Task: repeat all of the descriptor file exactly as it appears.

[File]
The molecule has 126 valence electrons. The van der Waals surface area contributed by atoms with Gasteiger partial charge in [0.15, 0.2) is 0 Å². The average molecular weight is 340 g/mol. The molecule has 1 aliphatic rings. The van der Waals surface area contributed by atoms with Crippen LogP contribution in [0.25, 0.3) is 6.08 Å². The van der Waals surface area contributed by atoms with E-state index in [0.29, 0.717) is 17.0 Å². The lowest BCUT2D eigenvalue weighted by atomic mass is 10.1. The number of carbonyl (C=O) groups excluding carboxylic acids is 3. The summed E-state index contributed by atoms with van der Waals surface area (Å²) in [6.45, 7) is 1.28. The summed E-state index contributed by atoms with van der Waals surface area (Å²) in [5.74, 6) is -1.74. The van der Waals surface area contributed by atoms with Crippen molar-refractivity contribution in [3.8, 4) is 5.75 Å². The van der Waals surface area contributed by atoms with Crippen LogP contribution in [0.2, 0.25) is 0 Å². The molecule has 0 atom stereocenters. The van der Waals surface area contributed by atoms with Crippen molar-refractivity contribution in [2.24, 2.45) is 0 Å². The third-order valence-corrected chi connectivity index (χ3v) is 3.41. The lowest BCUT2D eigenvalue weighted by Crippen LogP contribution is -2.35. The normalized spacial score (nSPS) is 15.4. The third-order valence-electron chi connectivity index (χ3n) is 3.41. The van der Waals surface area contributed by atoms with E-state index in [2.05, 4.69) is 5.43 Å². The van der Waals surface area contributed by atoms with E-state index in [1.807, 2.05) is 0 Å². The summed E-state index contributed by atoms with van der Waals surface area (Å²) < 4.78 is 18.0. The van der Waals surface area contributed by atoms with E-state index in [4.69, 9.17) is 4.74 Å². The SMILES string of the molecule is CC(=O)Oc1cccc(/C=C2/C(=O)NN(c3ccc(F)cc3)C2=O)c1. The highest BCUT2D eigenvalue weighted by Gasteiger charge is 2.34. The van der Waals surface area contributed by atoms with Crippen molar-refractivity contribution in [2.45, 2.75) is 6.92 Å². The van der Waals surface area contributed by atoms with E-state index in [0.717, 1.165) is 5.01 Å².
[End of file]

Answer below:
The molecule has 126 valence electrons. The van der Waals surface area contributed by atoms with Gasteiger partial charge in [0.15, 0.2) is 0 Å². The average molecular weight is 340 g/mol. The molecule has 1 aliphatic rings. The van der Waals surface area contributed by atoms with Crippen LogP contribution in [0.25, 0.3) is 6.08 Å². The van der Waals surface area contributed by atoms with E-state index in [0.29, 0.717) is 17.0 Å². The lowest BCUT2D eigenvalue weighted by atomic mass is 10.1. The number of carbonyl (C=O) groups excluding carboxylic acids is 3. The summed E-state index contributed by atoms with van der Waals surface area (Å²) in [6.45, 7) is 1.28. The summed E-state index contributed by atoms with van der Waals surface area (Å²) in [5.74, 6) is -1.74. The van der Waals surface area contributed by atoms with Crippen molar-refractivity contribution in [3.8, 4) is 5.75 Å². The van der Waals surface area contributed by atoms with Crippen LogP contribution in [0.2, 0.25) is 0 Å². The molecule has 0 atom stereocenters. The van der Waals surface area contributed by atoms with Crippen molar-refractivity contribution in [2.24, 2.45) is 0 Å². The third-order valence-corrected chi connectivity index (χ3v) is 3.41. The lowest BCUT2D eigenvalue weighted by Crippen LogP contribution is -2.35. The normalized spacial score (nSPS) is 15.4. The third-order valence-electron chi connectivity index (χ3n) is 3.41. The van der Waals surface area contributed by atoms with E-state index in [2.05, 4.69) is 5.43 Å². The van der Waals surface area contributed by atoms with E-state index in [1.807, 2.05) is 0 Å². The summed E-state index contributed by atoms with van der Waals surface area (Å²) < 4.78 is 18.0. The van der Waals surface area contributed by atoms with E-state index in [4.69, 9.17) is 4.74 Å². The SMILES string of the molecule is CC(=O)Oc1cccc(/C=C2/C(=O)NN(c3ccc(F)cc3)C2=O)c1. The highest BCUT2D eigenvalue weighted by Gasteiger charge is 2.34. The van der Waals surface area contributed by atoms with Crippen molar-refractivity contribution in [2.45, 2.75) is 6.92 Å². The van der Waals surface area contributed by atoms with E-state index in [0.717, 1.165) is 5.01 Å².